EDINBURGH, Scotland — Friday, as it turned out, was an appropriate moment for Donald Trump to arrive in the United Kingdom. “Come November, the American people will have the chance to re-declare their independence,” the presumptive Republican presidential nominee said in a statement issued as he landed to visit his golf course at Turnberry. “I hope America is watching, it will soon be time to believe in America again.” The implication was clear: Where Britain led this past week, the United States might follow in November.
But that gets it backward. This people’s revolt represented, in many respects, the Americanization of British politics. The “leave” campaign’s slogan — its devastatingly effective slogan — of “take back control” was positively Trumpian. Indeed, some of the same forces of alienation, discontent, economic insecurity and racial animosity that produced Trump in the United States have now hauled Britain out of the European Union. This past week’s revolution, arguably the greatest political insurrection since the dawn of the democratic era, offers further evidence that some political trends recognize no borders or boundaries. It was more than just a political battle; it was a culture war, too. And it bore the hallmarks of the one that began in the United States 50 years ago.
The campaign, at its crudest, pitted the “people” against the “establishment,” the powerless against the powerful. The “leave” side cast itself as a guerrilla insurgency against a complacent and out-of-touch governing elite. Like recent U.S. campaigns, this one was marked by a distaste for experts. There were shades of Barry Goldwater and the United States’ 2010 tea party wave in this; shades, perhaps, of the Reagan revolution, too. Brexit might break everything, the thinking went, but unless things are broken, nothing can change. This is Year Zero now.
The referendum laid bare the fault lines in British society, and they turn out to be as stark as the divisions between red and blue America. Scotland and Northern Ireland voted to stay in Europe; England and Wales opted out. Within England, London — cosmopolitan, liberal, wealthy — voted for the status quo, but rural areas, from the sleepy shires to the rusting post-industrial towns of the north, chose to leave. In doing so, they revolted against more than just Brussels and the institutions of the E.U.; they delivered an Anglo-Saxon rebuke to London and Westminster (as Parliament is known), too. Only a quarter of members of Parliament came out for Brexit: The gap between the people and their representatives has never before, at least on an issue of this significance, been so wide. You do not speak for us, voters said, and we hold you in some contempt for your failure to represent, or even understand, our concerns. G.K. Chesterton’s lines seem hauntingly appropriate: “Smile at us, pay us, pass us; but do not quite forget/For we are the people of England, that never have spoken yet.” Now the people have spoken, and the whole world has heard their roar.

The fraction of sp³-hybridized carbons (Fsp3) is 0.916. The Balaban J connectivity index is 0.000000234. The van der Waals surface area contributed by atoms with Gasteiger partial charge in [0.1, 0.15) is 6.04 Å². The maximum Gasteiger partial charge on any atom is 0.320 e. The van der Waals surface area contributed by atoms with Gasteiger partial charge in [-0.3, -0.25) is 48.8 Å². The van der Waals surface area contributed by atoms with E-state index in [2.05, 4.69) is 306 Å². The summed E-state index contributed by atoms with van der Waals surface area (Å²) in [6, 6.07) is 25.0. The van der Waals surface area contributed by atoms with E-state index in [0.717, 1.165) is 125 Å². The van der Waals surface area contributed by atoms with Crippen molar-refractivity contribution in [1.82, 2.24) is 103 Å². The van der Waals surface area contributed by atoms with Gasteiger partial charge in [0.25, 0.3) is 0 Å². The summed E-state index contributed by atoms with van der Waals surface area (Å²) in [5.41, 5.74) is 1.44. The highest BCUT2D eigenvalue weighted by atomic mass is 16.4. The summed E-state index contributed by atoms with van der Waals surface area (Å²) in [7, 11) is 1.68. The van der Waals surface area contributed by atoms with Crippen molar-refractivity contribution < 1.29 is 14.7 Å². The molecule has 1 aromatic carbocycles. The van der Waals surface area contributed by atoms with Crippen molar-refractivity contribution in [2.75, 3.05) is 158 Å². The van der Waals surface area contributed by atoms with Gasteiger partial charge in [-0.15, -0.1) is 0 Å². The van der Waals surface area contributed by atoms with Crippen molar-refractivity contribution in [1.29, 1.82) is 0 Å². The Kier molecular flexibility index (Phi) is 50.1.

As the GOP establishment has discovered in this U.S. election cycle, a hurricane of contemptuous discontent demolishes everything in its path. Mark Carney, the governor of the Bank of England, had warned against the destabilizing effect of Brexit. But as far as many voters were concerned, he was a paid-up member of the establishment tasked with issuing such warnings. The louder the alarm, the more likely it was to be disregarded: Treasury’s estimate that, by 2030, Brexit would cost every British household 4,300 pounds (or $5,700), for instance, was widely derided as mere propaganda. The Bank of England, the International Monetary Fund and the World Bank also agreed that Brexit would cost Britain dearly in terms of jobs and treasure.
But expertise, it turned out, was part of the “remain” campaign’s problem, not its strength. Americans would have found the campaign — with its claims of media bias and “rigged” systems — perfectly familiar. Opinion polls suggested that “leave” voters didn’t trust politicians, economists, academics, foreign leaders or, indeed, anyone or anything else. Voters trusted their gut, and that was enough. William F. Buckley’s claim that he’d rather be governed by the first 2,000 names in the Boston telephone directory than by the Harvard faculty received a glowing endorsement in Britain on Thursday.